March 29, 2021
In 2020, the Volkswagen Transporter celebrated its seventieth birthday, making it even older than the Ford Transit, albeit by just three years. And this medium-sized van’s latest incarnation is 2019’s T6.1, an update of the sixth-generation Transporter revealed in 2015. It comes with the option to go fully electric, or a range of 2.0-litre diesel engines.
You also get a couple of trims, two different wheelbases, and two rooflines, while load length is up to 2.9 metres, and a load volume of up to 9.3 cubic metres.
What’s more, the Transporter line is known for encompassing a wide range of models, being good at retaining its value and offering ample safety kit as well as being a comfortable drive with strong engines. It’s also highly versatile. So it’s not surprising that it’s a sought-after choice as a long-lasting workhorse of a vehicle.
But one thing people often ask us is – is the VW Transporter a commercial vehicle? This does have implications for tax, so it’s important to understand the classification, and what this means, before you add a Transporter to your fleet.
In a nutshell, a commercial vehicle is one used to convey goods and materials instead of passengers. It may be able to transport up to three people, but space behind the seating will be used to carry items, taking up most of the vehicle’s available room.
HMRC regards commercial vehicles as working tools, and therefore they are not taxed as much.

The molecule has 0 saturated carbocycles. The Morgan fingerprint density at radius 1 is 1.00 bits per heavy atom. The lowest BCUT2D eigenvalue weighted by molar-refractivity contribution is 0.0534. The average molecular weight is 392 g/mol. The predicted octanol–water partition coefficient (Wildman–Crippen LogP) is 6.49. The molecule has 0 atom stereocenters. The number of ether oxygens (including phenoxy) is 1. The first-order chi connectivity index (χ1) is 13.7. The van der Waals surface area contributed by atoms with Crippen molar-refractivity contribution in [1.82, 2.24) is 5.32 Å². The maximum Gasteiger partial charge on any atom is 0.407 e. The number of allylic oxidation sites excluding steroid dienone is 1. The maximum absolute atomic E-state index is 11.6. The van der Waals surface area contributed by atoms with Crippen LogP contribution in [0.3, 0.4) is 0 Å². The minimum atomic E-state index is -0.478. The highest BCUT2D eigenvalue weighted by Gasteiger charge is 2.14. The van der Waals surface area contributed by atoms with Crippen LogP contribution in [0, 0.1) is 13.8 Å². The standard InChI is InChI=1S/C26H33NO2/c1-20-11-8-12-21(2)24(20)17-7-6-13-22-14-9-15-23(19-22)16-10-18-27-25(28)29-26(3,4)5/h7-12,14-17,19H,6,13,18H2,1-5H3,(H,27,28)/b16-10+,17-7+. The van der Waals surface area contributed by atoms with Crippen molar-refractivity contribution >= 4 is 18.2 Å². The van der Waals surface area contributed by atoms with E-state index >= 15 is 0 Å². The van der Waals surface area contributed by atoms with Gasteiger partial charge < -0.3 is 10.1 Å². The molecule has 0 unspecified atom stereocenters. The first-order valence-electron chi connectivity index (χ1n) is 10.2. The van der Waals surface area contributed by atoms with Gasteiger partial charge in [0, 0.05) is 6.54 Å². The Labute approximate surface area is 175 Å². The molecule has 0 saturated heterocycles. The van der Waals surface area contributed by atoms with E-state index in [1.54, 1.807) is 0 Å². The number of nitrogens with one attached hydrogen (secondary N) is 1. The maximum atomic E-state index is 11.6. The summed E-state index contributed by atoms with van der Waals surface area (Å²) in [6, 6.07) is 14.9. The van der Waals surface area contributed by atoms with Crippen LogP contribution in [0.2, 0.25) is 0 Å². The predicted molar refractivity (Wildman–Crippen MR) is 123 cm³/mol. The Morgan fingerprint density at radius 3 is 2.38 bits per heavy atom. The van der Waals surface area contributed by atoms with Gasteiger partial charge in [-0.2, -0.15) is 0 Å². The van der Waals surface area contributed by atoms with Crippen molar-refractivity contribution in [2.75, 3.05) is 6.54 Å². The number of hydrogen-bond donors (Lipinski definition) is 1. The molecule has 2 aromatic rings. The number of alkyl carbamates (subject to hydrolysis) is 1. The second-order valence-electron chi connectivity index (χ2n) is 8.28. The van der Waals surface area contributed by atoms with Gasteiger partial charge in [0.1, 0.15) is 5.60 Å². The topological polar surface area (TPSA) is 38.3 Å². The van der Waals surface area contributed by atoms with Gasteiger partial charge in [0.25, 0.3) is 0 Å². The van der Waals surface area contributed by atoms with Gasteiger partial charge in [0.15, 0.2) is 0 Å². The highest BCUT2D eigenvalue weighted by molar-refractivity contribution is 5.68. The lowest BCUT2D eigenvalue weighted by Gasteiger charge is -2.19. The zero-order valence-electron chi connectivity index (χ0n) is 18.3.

But a vehicle isn’t classed as ‘commercial’ just because a business uses it. The DVLA also classifies vehicles based on manufacturing specs.
Panel vans, with their boxy shape and big, roomy rear cargo bays, are common kinds of commercial vehicles seen on the UK’s roads, and the Transporter, when used in this format, is definitely classed as a commercial vehicle.
The Transporter Kombi, though, has a larger passenger than loading area, so would be generally be classed for tax purposes as a car and not a commercial vehicle – unless payload is over 1,000kg, which is the case with some Kombis. The T32 Transporter Kombi, for example, with its payload of 1,156kg, would satisfy HMRC requirements for classification as a van and commercial vehicle.
On the other hand, the minibus and camper van Transporter models are clearly passenger and not commercial vehicles.
Yet the way you use your vehicle does also play a part. If your van is used mainly for work, no tax is levied; that includes ‘insignificant’ private use, such as popping to the dentist in business hours or driving out of your way to grab a coffee en route to work. However, once more significant private use kicks in, the vehicle is considered a ‘benefit in kind’ and you must pay more tax.
So there are plenty of grey areas – but at Vansdirect we’re not qualified to offer tax advice. Check with your accountant or the HMRC website.
At Vansdirect, the VW Transporter is one of many high-quality vans we supply to business fleets. Talk to us today about what your organisation needs – we also have a number of available van finance structures, from hire purchase and contract hire to leasing arrangements.